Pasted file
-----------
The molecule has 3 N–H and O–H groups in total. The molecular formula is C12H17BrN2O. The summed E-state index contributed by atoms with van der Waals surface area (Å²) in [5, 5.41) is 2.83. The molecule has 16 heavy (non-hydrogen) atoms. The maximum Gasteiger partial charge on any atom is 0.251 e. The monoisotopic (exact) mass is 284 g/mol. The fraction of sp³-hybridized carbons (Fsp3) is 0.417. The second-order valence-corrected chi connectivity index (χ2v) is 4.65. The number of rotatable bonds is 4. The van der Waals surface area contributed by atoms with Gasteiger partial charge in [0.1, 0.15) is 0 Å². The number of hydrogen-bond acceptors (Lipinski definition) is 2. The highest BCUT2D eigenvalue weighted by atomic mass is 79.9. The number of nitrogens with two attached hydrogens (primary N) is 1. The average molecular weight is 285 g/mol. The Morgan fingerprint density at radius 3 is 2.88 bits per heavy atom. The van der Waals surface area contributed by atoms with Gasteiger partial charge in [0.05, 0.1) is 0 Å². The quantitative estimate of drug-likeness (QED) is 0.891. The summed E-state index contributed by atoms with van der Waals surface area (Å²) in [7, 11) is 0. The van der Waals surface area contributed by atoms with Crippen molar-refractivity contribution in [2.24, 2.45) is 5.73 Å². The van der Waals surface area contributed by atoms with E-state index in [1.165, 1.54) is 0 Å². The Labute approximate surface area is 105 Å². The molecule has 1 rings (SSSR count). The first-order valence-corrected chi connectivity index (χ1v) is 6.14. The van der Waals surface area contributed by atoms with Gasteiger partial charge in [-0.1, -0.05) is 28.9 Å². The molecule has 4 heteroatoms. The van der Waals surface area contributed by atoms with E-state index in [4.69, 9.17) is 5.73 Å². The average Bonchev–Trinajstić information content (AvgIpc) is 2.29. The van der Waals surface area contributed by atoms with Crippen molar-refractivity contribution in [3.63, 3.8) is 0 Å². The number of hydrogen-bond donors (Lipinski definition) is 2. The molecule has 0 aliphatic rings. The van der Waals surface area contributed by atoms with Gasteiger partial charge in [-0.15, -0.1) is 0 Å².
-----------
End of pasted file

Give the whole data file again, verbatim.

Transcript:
The molecule has 3 N–H and O–H groups in total. The molecular formula is C12H17BrN2O. The summed E-state index contributed by atoms with van der Waals surface area (Å²) in [5, 5.41) is 2.83. The molecule has 16 heavy (non-hydrogen) atoms. The maximum Gasteiger partial charge on any atom is 0.251 e. The monoisotopic (exact) mass is 284 g/mol. The fraction of sp³-hybridized carbons (Fsp3) is 0.417. The second-order valence-corrected chi connectivity index (χ2v) is 4.65. The number of rotatable bonds is 4. The van der Waals surface area contributed by atoms with Gasteiger partial charge in [0.1, 0.15) is 0 Å². The number of hydrogen-bond acceptors (Lipinski definition) is 2. The highest BCUT2D eigenvalue weighted by atomic mass is 79.9. The number of nitrogens with two attached hydrogens (primary N) is 1. The average molecular weight is 285 g/mol. The Morgan fingerprint density at radius 3 is 2.88 bits per heavy atom. The van der Waals surface area contributed by atoms with Gasteiger partial charge in [0.05, 0.1) is 0 Å². The quantitative estimate of drug-likeness (QED) is 0.891. The summed E-state index contributed by atoms with van der Waals surface area (Å²) in [7, 11) is 0. The van der Waals surface area contributed by atoms with Crippen molar-refractivity contribution in [2.24, 2.45) is 5.73 Å². The van der Waals surface area contributed by atoms with E-state index in [1.165, 1.54) is 0 Å². The Labute approximate surface area is 105 Å². The molecule has 1 rings (SSSR count). The first-order valence-corrected chi connectivity index (χ1v) is 6.14. The van der Waals surface area contributed by atoms with Gasteiger partial charge in [-0.1, -0.05) is 28.9 Å². The molecule has 4 heteroatoms. The van der Waals surface area contributed by atoms with E-state index in [4.69, 9.17) is 5.73 Å². The average Bonchev–Trinajstić information content (AvgIpc) is 2.29. The van der Waals surface area contributed by atoms with Crippen molar-refractivity contribution in [3.63, 3.8) is 0 Å². The number of hydrogen-bond donors (Lipinski definition) is 2. The molecule has 0 aliphatic rings. The van der Waals surface area contributed by atoms with Gasteiger partial charge in [-0.15, -0.1) is 0 Å².